Clark touts Iberville at state conference

Deidre Cruse, Governmental Reporter
TOUTING IBERVILLE TO STATE...Iberville Environmental and permits Manager John J. Clark gives a presentation to the Keep Louisiana Beautiful program's state conference in Baton Rouge. After hearing other presenters stress the importance of “green space,” Clark invited the group to visit Iberville, which he said is 80 percent green space with its forests and wetlands, its 600 miles of waterways.

Iberville Parish Environmental and Permits Manager John J. Clark described the formation and initial work of the Keep Iberville Beautiful (KIB) program at a conference of its state counterpart last month in Baton Rouge.

Clark, who heads the local beautification panel, was invited to be a presenter at the 2010 Keep Louisiana Beautiful state conference.

The Iberville Parish Council and The Dow Chemical Company helped KIB get its start in 2009, Clark said. Since then, he said, the local organization has sponsored in two Keep America Beautiful “Great American Clean-Up” events and made efforts to clean up local waterways, including Bayou Grosse Tete and Bayou Plaquemine.

Clark also bragged that the Village of Grosse Tete recently won the 2009 Cleanest City Award.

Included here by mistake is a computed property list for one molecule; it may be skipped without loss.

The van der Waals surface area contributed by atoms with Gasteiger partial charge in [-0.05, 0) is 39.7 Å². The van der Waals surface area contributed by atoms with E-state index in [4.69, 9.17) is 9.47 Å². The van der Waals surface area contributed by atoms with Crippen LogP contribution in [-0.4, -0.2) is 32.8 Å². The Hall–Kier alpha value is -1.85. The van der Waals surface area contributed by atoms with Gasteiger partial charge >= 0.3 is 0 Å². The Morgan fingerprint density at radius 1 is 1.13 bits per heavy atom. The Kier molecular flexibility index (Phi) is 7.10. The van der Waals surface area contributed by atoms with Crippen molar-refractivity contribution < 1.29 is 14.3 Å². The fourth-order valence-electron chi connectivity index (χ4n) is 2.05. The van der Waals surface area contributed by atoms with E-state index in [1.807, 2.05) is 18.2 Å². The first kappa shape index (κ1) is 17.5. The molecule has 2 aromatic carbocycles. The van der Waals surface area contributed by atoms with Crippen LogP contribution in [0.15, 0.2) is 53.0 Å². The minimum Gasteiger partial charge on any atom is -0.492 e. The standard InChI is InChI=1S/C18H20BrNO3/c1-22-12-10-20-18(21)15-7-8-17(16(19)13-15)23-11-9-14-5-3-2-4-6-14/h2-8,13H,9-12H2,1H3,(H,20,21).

Many presenters, like the EBR City Parish Mayor Kip Holden, BREC's Director Bill Palmer, BR Downtown Development Davis Rhorer and others stressed the importance of maintaining "green space" as new construction and development comes to your parish in order to maintain places for recreational purposes, public wellness, and environmental quality. 

Clark invited the conference participants to visit Iberville Parish, which is 80 percent "green space," mainly forests and wetlands. The parish has more than 600 miles of waterways, and is the eastern gateway to the Atchafalaya Basin, Clark said. 

KIB board members Sissy Irwin, Brenda Ourso, and Jordan Tremblay also attended the conference on behalf of KIB.

Attending the conference, Clark said he learned that only four percent of people are responsible for littering – and that Louisiana's public agencies spend $40 million a year to clean up after them. Motorists contribute 53 percent of the litter.

Litter has a negative impact both on the economy by discouraging tourism, on Louisiana wildlife, which contributed 10 percent to the state's economy and on the quality of the environment for the people who live here.

“Neighborhoods that are more littered have higher crime,” Clark said. “Since, today, most families work, leisure time becomes priority and thus parks and recreation areas [are important], but people want a quality environment. Green Spaces are fun places.”